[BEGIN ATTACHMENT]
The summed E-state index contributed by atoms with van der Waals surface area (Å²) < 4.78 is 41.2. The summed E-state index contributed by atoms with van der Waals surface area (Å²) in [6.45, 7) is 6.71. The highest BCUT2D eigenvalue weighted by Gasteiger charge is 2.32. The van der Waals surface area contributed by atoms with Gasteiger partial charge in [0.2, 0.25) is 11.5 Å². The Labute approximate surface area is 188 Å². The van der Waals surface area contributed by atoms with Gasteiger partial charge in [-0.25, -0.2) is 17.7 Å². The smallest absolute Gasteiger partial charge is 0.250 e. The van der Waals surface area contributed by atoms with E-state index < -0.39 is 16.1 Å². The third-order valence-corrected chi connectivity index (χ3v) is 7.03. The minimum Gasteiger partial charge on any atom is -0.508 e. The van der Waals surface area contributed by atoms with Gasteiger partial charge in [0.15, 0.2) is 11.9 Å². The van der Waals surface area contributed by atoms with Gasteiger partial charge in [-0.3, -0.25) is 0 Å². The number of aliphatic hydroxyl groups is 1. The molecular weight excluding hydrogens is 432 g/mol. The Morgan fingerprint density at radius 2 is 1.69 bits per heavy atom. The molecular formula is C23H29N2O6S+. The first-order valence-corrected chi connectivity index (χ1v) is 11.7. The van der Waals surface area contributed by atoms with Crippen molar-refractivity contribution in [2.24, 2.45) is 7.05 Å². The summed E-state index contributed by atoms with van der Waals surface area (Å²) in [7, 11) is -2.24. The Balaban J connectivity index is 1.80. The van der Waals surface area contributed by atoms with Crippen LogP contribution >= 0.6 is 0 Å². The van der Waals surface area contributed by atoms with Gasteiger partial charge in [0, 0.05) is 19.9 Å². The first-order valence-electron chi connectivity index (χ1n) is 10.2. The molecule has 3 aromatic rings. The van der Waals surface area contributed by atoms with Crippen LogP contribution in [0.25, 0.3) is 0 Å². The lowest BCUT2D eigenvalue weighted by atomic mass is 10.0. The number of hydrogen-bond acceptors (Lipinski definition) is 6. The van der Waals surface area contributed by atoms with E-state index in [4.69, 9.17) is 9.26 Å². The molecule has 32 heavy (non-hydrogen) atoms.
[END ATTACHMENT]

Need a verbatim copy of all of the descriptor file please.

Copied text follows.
The summed E-state index contributed by atoms with van der Waals surface area (Å²) < 4.78 is 41.2. The summed E-state index contributed by atoms with van der Waals surface area (Å²) in [6.45, 7) is 6.71. The highest BCUT2D eigenvalue weighted by Gasteiger charge is 2.32. The van der Waals surface area contributed by atoms with Gasteiger partial charge in [0.2, 0.25) is 11.5 Å². The Labute approximate surface area is 188 Å². The van der Waals surface area contributed by atoms with Gasteiger partial charge in [-0.25, -0.2) is 17.7 Å². The smallest absolute Gasteiger partial charge is 0.250 e. The van der Waals surface area contributed by atoms with E-state index < -0.39 is 16.1 Å². The third-order valence-corrected chi connectivity index (χ3v) is 7.03. The minimum Gasteiger partial charge on any atom is -0.508 e. The van der Waals surface area contributed by atoms with Gasteiger partial charge in [0.15, 0.2) is 11.9 Å². The van der Waals surface area contributed by atoms with Gasteiger partial charge in [-0.3, -0.25) is 0 Å². The number of aliphatic hydroxyl groups is 1. The molecular weight excluding hydrogens is 432 g/mol. The Morgan fingerprint density at radius 2 is 1.69 bits per heavy atom. The molecular formula is C23H29N2O6S+. The first-order valence-corrected chi connectivity index (χ1v) is 11.7. The van der Waals surface area contributed by atoms with Crippen molar-refractivity contribution in [2.24, 2.45) is 7.05 Å². The summed E-state index contributed by atoms with van der Waals surface area (Å²) in [7, 11) is -2.24. The Balaban J connectivity index is 1.80. The van der Waals surface area contributed by atoms with Crippen LogP contribution >= 0.6 is 0 Å². The van der Waals surface area contributed by atoms with Gasteiger partial charge in [0, 0.05) is 19.9 Å². The first-order valence-electron chi connectivity index (χ1n) is 10.2. The molecule has 3 aromatic rings. The van der Waals surface area contributed by atoms with Crippen LogP contribution in [0.25, 0.3) is 0 Å². The lowest BCUT2D eigenvalue weighted by atomic mass is 10.0. The number of hydrogen-bond acceptors (Lipinski definition) is 6. The van der Waals surface area contributed by atoms with E-state index in [4.69, 9.17) is 9.26 Å². The molecule has 32 heavy (non-hydrogen) atoms.